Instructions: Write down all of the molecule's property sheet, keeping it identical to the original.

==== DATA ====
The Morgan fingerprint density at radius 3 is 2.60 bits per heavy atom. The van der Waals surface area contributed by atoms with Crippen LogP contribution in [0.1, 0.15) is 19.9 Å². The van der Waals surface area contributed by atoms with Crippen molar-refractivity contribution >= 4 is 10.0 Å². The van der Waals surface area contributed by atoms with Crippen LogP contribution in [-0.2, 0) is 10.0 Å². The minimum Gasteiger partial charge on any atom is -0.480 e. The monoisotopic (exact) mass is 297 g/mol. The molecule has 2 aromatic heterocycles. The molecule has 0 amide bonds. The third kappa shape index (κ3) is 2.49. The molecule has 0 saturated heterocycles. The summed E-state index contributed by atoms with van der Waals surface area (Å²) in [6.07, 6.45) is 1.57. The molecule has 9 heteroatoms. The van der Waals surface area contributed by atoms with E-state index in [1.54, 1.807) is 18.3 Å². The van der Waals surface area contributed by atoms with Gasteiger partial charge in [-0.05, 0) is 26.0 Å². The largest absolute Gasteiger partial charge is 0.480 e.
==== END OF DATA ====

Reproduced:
The Morgan fingerprint density at radius 3 is 2.60 bits per heavy atom. The van der Waals surface area contributed by atoms with Crippen LogP contribution in [0.1, 0.15) is 19.9 Å². The van der Waals surface area contributed by atoms with Crippen molar-refractivity contribution >= 4 is 10.0 Å². The van der Waals surface area contributed by atoms with Crippen LogP contribution in [-0.2, 0) is 10.0 Å². The minimum Gasteiger partial charge on any atom is -0.480 e. The monoisotopic (exact) mass is 297 g/mol. The molecule has 2 aromatic heterocycles. The molecule has 0 amide bonds. The third kappa shape index (κ3) is 2.49. The molecule has 0 saturated heterocycles. The summed E-state index contributed by atoms with van der Waals surface area (Å²) in [6.07, 6.45) is 1.57. The molecule has 9 heteroatoms. The van der Waals surface area contributed by atoms with E-state index in [1.54, 1.807) is 18.3 Å². The van der Waals surface area contributed by atoms with Gasteiger partial charge in [-0.05, 0) is 26.0 Å². The largest absolute Gasteiger partial charge is 0.480 e.